The power source circuit 101_1 shown in FIG. 14 includes transistors 361_1 to 361_3, capacitors 362_1 to 362_3, transistors 363_1 to 363_3, transistors 364_1 to 364_3, transistors 365 to 368, and capacitors 369 and 370. Note that although the power source circuit 101_1 shown in FIG. 14 shows the case where a power source potential three time as low as an input power source potential VDD1 is generated, one embodiment of the present invention is not limited such a case.
A power source potential VSS is supplied to one of a source and a drain of the transistor 361_i (i is a natural number smaller than or equal to 3). Further, a clock signal C_CLK is input into a gate of the transistor 361_i.
One of a pair of electrodes of the capacitor 362_i is electrically connected to the other of the source and the drain of the transistor 361_i.
In the transistor 363_1, one of a source and a drain is supplied with a power source potential VDD1, and the other of the source and drain is electrically connected to the one of the pair of electrodes of the capacitor 362_1. Further, an inverted clock signal /C_CLK is input into a gate of the transistor 363_1.
In the transistor 363_j (j is a natural number larger than or equal to 2 and smaller than or equal to 3), one of a source and a drain is electrically connected to the other of the pair of electrodes of the capacitor 362_j−1, and the other of the source and the drain is electrically connected to the one of the pair of electrodes of the capacitor 362_j. Further, the inverted clock signal /C_CLK is input into a gate of the transistor 363_j.
In the transistor 364_i, one of a source and a drain is supplied with the power source potential VDD1, and the other of the source and drain is electrically connected to the other of the pair of electrodes of the capacitor 362_i.
One of a source and a drain of the transistor 365 is electrically connected to the other of the pair of electrodes of the capacitor 362 a_3. Further, the inverted clock signal /C_CLK is input into a gate of the transistor 365.
The power source potential VSS is supplied to one of a source and a drain of the transistor 366. Further, the inverted clock signal /C_CLK is input into a gate of the transistor 366.
In the transistor 367, one of a source and a drain is electrically connected to the other of the source and the drain of the transistor 365, and the other of the source and the drain is supplied with the power source potential VSS. Further, the clock signal C_CLK is input into a gate of the transistor 367.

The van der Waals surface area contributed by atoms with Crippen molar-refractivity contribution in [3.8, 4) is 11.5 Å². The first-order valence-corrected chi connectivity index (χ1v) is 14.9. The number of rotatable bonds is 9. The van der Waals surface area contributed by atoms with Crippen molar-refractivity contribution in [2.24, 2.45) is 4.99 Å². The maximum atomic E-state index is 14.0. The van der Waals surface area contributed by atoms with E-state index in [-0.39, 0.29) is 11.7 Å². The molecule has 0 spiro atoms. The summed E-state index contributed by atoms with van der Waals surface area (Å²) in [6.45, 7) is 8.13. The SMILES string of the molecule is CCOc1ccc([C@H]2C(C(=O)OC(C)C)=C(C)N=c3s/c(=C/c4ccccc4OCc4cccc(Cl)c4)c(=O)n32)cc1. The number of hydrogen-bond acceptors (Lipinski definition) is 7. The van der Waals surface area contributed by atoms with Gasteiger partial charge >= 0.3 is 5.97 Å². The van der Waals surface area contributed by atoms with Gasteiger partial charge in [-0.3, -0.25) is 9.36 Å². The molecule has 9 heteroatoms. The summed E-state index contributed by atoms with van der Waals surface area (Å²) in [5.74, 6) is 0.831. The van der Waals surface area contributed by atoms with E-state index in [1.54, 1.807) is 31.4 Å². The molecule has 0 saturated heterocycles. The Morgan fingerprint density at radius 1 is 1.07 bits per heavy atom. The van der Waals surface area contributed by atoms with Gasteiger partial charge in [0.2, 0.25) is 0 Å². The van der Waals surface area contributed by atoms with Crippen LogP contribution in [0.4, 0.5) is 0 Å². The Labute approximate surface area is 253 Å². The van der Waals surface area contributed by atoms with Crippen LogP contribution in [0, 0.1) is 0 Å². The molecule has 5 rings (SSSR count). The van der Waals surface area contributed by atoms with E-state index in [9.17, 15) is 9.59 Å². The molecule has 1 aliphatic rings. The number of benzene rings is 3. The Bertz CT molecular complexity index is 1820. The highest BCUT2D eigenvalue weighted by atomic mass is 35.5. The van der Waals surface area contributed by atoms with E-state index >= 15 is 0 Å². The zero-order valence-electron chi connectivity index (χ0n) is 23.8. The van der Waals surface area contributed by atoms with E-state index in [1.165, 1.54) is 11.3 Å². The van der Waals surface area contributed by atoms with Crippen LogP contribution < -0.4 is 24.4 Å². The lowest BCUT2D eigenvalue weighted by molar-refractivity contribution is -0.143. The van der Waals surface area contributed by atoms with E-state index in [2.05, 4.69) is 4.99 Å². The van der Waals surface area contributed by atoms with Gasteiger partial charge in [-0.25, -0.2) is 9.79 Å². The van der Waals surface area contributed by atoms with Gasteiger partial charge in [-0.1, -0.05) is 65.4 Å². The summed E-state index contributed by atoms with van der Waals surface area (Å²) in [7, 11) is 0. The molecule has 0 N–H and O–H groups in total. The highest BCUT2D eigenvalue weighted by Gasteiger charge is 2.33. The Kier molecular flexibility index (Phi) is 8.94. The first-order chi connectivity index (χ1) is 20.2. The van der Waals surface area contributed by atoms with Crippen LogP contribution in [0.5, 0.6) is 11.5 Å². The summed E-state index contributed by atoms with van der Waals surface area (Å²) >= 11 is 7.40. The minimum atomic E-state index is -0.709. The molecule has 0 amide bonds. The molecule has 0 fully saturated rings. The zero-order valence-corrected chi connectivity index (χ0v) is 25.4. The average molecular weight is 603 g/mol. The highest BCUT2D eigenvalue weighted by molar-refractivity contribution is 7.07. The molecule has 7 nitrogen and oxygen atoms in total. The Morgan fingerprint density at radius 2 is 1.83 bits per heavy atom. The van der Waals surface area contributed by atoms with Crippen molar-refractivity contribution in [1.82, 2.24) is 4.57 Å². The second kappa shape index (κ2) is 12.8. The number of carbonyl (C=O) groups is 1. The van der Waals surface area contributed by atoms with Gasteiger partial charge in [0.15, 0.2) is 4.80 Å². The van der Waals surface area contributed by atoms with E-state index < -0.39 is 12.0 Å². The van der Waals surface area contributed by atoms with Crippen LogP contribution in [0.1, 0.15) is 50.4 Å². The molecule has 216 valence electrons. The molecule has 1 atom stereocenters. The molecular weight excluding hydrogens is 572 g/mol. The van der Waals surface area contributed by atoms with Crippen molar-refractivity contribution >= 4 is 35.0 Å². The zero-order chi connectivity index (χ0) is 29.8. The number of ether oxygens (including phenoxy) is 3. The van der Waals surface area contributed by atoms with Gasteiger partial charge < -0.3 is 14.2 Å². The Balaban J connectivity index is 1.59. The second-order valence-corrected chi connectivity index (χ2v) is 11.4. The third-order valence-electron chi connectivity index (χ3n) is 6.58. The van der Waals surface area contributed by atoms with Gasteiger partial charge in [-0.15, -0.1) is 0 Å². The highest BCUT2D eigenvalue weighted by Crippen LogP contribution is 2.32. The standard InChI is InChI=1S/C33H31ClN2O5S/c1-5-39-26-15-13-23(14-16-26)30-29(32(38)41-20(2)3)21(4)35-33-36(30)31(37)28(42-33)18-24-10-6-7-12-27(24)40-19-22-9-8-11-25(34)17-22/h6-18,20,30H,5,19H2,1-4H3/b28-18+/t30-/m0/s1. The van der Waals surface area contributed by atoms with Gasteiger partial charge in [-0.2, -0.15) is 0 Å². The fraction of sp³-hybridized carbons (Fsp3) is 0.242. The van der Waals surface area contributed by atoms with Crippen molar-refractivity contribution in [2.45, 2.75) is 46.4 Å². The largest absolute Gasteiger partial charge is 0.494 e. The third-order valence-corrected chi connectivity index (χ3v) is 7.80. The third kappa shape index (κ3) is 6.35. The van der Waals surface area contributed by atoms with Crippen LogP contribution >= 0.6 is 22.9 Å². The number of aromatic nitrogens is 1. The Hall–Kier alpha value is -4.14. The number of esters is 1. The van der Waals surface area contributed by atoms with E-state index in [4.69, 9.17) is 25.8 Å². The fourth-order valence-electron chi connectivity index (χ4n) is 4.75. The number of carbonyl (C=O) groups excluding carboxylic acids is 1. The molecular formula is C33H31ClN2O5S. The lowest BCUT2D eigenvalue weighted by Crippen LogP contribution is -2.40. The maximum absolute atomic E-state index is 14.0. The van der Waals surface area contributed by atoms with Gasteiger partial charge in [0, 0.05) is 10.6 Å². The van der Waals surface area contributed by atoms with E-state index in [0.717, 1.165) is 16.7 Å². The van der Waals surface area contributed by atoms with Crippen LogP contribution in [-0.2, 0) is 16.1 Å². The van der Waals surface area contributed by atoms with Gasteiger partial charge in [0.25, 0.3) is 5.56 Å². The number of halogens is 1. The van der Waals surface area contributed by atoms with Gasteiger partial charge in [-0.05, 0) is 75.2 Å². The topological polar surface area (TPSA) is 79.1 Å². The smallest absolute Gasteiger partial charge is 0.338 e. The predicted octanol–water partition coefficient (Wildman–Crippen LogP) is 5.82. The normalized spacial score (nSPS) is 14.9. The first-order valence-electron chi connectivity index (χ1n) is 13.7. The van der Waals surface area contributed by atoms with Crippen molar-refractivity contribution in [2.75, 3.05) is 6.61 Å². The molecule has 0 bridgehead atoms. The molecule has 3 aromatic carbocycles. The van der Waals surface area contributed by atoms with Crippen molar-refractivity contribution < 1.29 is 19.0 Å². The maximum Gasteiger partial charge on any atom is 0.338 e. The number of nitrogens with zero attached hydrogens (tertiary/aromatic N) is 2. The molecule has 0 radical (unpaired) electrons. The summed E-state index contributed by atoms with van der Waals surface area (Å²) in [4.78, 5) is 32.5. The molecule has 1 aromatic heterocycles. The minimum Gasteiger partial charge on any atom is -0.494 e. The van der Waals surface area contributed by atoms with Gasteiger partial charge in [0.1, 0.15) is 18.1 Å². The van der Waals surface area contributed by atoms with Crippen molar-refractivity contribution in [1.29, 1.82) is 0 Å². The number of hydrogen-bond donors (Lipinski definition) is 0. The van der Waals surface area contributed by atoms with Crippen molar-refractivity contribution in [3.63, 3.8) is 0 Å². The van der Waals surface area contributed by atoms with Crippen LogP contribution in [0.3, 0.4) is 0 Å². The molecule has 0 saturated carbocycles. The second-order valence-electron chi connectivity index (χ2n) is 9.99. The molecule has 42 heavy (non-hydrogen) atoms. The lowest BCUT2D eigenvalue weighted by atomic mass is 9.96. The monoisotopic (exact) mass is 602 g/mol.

In the transistor 368, one of a source and a drain is electrically connected to the other of the source and the drain of the transistor 366, and the potential of the other of the source and the drain corresponds to a potential of an output signal OUT, that is, a power source potential to be output to the back gate of the transistor 110. The clock signal /C_CLK is input into a gate of the transistor 368.
In the capacitor 369, one of a pair of electrodes is electrically connected to the other of the source and the drain of the transistor 365, and the other of the pair of electrodes is electrically connected to the other of the source and the drain of the transistor 366.
In the capacitor 370, one of a pair of electrodes is supplied with the power source potential VSS, and the other of the pair of electrodes is electrically connected to the other of the source and the drain of the transistor 368.
In the power source circuit shown 101_1 in FIG. 14, voltages of the capacitors 362_1 to 362_3 are stepped down in accordance with the clock signal C_CLK and the inverted clock signal /C_CLK. Further, a power source potential to be input into the back gate of the transistor 110 can be generated in such a manner that the transistors 365 and 366 and the transistors 367 and 368 are alternately turned on or off and the voltage of the capacitor 362_3 is stepped down to a negative voltage.
Further, an example of the power source circuit 101_2 is shown in FIGS. 15A and 15B and FIGS. 16A and 16B.
The power source circuit 101_2 shown in FIG. 15A includes diodes 311 b_1 to 311 b_n (n is a natural number), capacitors 312 b_1 to 312 b_n, and a capacitor 313 b. Note that FIG. 15A is the case where n is larger than or equal to 4 as an example.
A power source potential VDD2 is supplied to an anode of the diode 311 b_1.
An anode of the diode 311 b_k (k is a natural number larger than or equal to 2) is electrically connected to a cathode of the diode 311 b_k−1.
In the capacitor 312 b_m (in is a natural number smaller than or equal to n), a clock signal C_CLK is input into one of a pair of electrodes of the capacitor whose in is an odd number.
In the capacitor 312 b_m, an inverted clock signal /C_CLK which is an inverted signal of the clock signal C_CLK is input into one of a pair of electrodes of the capacitor whose m is an even number.
Further, the other of the pair of electrodes of the capacitor 312 b_m is electrically connected to a cathode of the diode 311 b_m.
One of a pair of electrodes of the capacitor 313 b is supplied with a power source potential VSS, and the other of the pair of electrodes is electrically connected to the cathode of the diode 311 b_n.
In the power source circuit 101_2 shown in FIG. 15A, voltages of the capacitors 312 b_1 to 312 b_n are stepped up in such a manner that the clock signal C_CLK and the inverted clock signal /C_CLK are alternately changed to a high level or a low level. Further, the voltage of the capacitor 312 b_k becomes higher than the voltage of the capacitor 312 b_k−1. Accordingly, a positive power source potential +Vx can be output as a signal OUT.
The power source circuit 101_2 shown in FIG. 15B includes transistors 321 b_1 to 321 b_3, capacitors 322 b_1 to 322 b_3, transistors 323 b_1 to 323 b_3, transistors 324 b_1 to 324 b_3, a transistor 325 b, and a capacitor 326 b. Note that although the power source circuit 101_2 shown in FIG. 15B shows the case where a power source potential three time as high as an input power source potent